Get Server version Info

  • Comments posted to this topic are about the item Get Server version Info

  • Thanx for the great code and examples.

    I only made one change and that was to add the following line to the code

    WHEN '6.3' THEN 'Windows Server 2012 R2'

  • Thanks for the update, I will include your changes to the code an update it.

  • I found it really difficult to assemble a chart of versions like this for my own use. Thanks for thinking to share it. Mine is a much messier version that runs master.dbo.xp_msver to get the information.

    If you want to go backwards (for poor souls stuck on a legacy unsupported versions, I had to support a SQL Server 6.5 on Windows NT for a legacy app just a few years ago):

    WHEN '3.51' THEN 'Windows NT 3.51'

    WHEN '4.0' THEN 'Windows NT'

    WHEN '5.0' THEN 'Windows 2000'

    ...

    6.0 can be Vista as well as Server 2008, which of course is unlikely, but... and it seems like Windows 10 will be 10.? (they used 10.0 for technical preview 4) but I might be getting ahead of myself!

    I think SERVERPROPERTY only works on SQL Server 2008 or later, so maybe some of those old versions can never reasonably happen...?

  • Thanks! Very helpful.

    - webrunner

    -------------------
    A SQL query walks into a bar and sees two tables. He walks up to them and asks, "Can I join you?"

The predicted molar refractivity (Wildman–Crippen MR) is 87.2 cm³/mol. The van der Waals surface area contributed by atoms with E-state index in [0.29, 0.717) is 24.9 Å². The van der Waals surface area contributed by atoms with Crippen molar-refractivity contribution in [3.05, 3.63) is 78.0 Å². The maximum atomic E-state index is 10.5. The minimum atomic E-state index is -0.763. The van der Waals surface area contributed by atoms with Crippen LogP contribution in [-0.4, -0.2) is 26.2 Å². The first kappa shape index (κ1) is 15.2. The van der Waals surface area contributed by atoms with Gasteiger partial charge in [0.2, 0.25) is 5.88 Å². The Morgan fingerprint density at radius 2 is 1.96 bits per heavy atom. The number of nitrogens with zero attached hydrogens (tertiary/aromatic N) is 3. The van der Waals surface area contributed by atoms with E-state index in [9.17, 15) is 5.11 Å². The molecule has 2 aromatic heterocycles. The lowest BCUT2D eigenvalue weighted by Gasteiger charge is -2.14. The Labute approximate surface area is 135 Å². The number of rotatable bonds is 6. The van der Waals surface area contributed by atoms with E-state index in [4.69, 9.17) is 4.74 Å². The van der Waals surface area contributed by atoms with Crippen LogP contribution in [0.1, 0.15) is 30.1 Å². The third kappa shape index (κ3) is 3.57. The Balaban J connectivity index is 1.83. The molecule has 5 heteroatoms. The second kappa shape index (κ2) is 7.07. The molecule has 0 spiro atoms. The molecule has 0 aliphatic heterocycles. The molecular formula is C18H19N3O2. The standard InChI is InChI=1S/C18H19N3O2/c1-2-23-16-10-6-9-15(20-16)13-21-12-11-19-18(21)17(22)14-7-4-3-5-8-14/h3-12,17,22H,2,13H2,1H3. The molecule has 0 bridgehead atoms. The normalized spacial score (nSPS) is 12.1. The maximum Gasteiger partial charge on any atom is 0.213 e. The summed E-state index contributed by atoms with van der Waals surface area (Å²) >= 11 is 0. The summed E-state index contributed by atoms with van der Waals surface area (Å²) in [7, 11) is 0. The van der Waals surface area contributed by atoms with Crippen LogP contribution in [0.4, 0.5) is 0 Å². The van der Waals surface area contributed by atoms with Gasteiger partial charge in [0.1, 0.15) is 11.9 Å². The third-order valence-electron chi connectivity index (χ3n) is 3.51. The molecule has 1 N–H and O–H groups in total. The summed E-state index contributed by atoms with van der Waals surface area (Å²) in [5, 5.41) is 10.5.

Ref.: http://tkyte.blogspot.com/2009/02/sql-joke.html

  • Thanks. I have verified ServerProperty does work as far back as SQL Server 2000. Couldn't really find a way to differentiate between server and non-server versions so just included both. Note: Windows Server 2012 R2 Datacenter actually returns the name in @@Version; it does NOT give the generic Windows NT at all.

    Here's my take on it:

    SELECT@@SERVERNAME + ': ' + RTRIM(LEFT(@@version, CHARINDEX('-', @@version, 1) - 2)) + ' ' + CAST(SERVERPROPERTY('Edition') AS varchar(128)) + ' '

    + +CAST(SERVERPROPERTY('ProductLevel') AS varchar(128)) + ' ' + CAST(SERVERPROPERTY('ProductVersion') AS varchar(128)) + ' '

    + CASE WHEN CHARINDEX('Windows NT', @@VERSION) > 0 THEN 'on ' + CASE RIGHT(SUBSTRING(@@VERSION, CHARINDEX('Windows NT', @@VERSION), 14), 3)

    WHEN '5.0' THEN 'Windows 2000'

    WHEN '5.1' THEN 'Windows Server 2003/Windows XP'

    WHEN '5.2' THEN 'Windows Server 2003 R2/Windows XP 64-Bit Edition'

    WHEN '6.0' THEN 'Windows Server 2008/Windows Vista'

    WHEN '6.1' THEN 'Windows Server 2008 R2/Windows 7'

    WHEN '6.2' THEN 'Windows Server 2012/Windows 8'

    WHEN '6.3' THEN 'Windows Server 2012 R2/Windows 8.1'

    ELSE 'UnKnown Windows OS Type'

    END + ' ' + SUBSTRING(@@VERSION, CHARINDEX('(Build', @@VERSION), 512)

    ELSE SUBSTRING(@@VERSION, CHARINDEX('on Windows', @@VERSION), 512)

    END

    some sample outputs with server name masked:

    xxx: Microsoft SQL Server 2000 Standard Edition SP4 8.00.2066 on Windows Server 2003 R2/Windows XP 64-Bit Edition (Build 3790: Service Pack 2)

    xxx: Microsoft SQL Server 2005 Enterprise Edition SP4 9.00.5266.00 on Windows Server 2008 R2/Windows 7 (Build 7601: Service Pack 1)

    xxx: Microsoft SQL Server 2012 Enterprise Edition (64-bit) SP2 11.0.5343.0 on Windows Server 2008 R2/Windows 7 (Build 7601: Service Pack 1) (Hypervisor)

    xxx: Microsoft SQL Server 2014 Developer Edition (64-bit) SP1 12.0.4100.1 on Windows Server 2012 R2/Windows 8.1 (Build 9600: ) (Hypervisor)

    xxx: Microsoft SQL Server 2016 (CTP2.3) Enterprise Evaluation Edition (64-bit) CTP 13.0.500.53 on Windows Server 2012 R2 Datacenter 6.3 <X64> (Build 9600: ) (Hypervisor)

  • Thanks for the script. It worked perfectly on our system.

  • select @@VERSION

    Igor Micev,
    My blog: www.igormicev.com

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